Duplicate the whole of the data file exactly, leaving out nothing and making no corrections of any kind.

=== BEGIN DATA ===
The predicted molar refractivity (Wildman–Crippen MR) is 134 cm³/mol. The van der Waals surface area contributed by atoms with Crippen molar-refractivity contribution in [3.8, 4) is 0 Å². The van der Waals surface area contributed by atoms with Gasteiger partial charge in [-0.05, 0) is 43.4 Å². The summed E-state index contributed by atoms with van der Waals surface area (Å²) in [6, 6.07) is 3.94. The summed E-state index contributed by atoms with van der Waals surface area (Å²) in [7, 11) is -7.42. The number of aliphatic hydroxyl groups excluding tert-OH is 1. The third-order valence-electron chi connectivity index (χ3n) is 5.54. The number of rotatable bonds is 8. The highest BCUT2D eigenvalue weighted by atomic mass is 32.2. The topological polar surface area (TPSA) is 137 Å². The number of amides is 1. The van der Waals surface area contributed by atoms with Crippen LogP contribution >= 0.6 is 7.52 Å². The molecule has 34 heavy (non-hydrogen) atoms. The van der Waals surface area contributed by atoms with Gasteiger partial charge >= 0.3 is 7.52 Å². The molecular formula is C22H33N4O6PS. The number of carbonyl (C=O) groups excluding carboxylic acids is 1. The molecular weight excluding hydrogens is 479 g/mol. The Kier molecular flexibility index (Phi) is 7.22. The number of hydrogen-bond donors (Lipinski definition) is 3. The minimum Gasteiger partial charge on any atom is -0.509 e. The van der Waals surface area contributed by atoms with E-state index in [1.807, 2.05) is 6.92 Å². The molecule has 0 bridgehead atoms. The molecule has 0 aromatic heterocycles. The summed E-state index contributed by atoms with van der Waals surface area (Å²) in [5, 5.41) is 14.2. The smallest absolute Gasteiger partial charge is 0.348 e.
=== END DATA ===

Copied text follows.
The predicted molar refractivity (Wildman–Crippen MR) is 134 cm³/mol. The van der Waals surface area contributed by atoms with Crippen molar-refractivity contribution in [3.8, 4) is 0 Å². The van der Waals surface area contributed by atoms with Gasteiger partial charge in [-0.05, 0) is 43.4 Å². The summed E-state index contributed by atoms with van der Waals surface area (Å²) in [6, 6.07) is 3.94. The summed E-state index contributed by atoms with van der Waals surface area (Å²) in [7, 11) is -7.42. The number of aliphatic hydroxyl groups excluding tert-OH is 1. The third-order valence-electron chi connectivity index (χ3n) is 5.54. The number of rotatable bonds is 8. The highest BCUT2D eigenvalue weighted by atomic mass is 32.2. The topological polar surface area (TPSA) is 137 Å². The number of amides is 1. The van der Waals surface area contributed by atoms with Crippen LogP contribution >= 0.6 is 7.52 Å². The molecule has 34 heavy (non-hydrogen) atoms. The van der Waals surface area contributed by atoms with Gasteiger partial charge >= 0.3 is 7.52 Å². The molecular formula is C22H33N4O6PS. The number of carbonyl (C=O) groups excluding carboxylic acids is 1. The molecular weight excluding hydrogens is 479 g/mol. The Kier molecular flexibility index (Phi) is 7.22. The number of hydrogen-bond donors (Lipinski definition) is 3. The minimum Gasteiger partial charge on any atom is -0.509 e. The van der Waals surface area contributed by atoms with E-state index in [1.807, 2.05) is 6.92 Å². The molecule has 0 bridgehead atoms. The molecule has 0 aromatic heterocycles. The summed E-state index contributed by atoms with van der Waals surface area (Å²) in [5, 5.41) is 14.2. The smallest absolute Gasteiger partial charge is 0.348 e.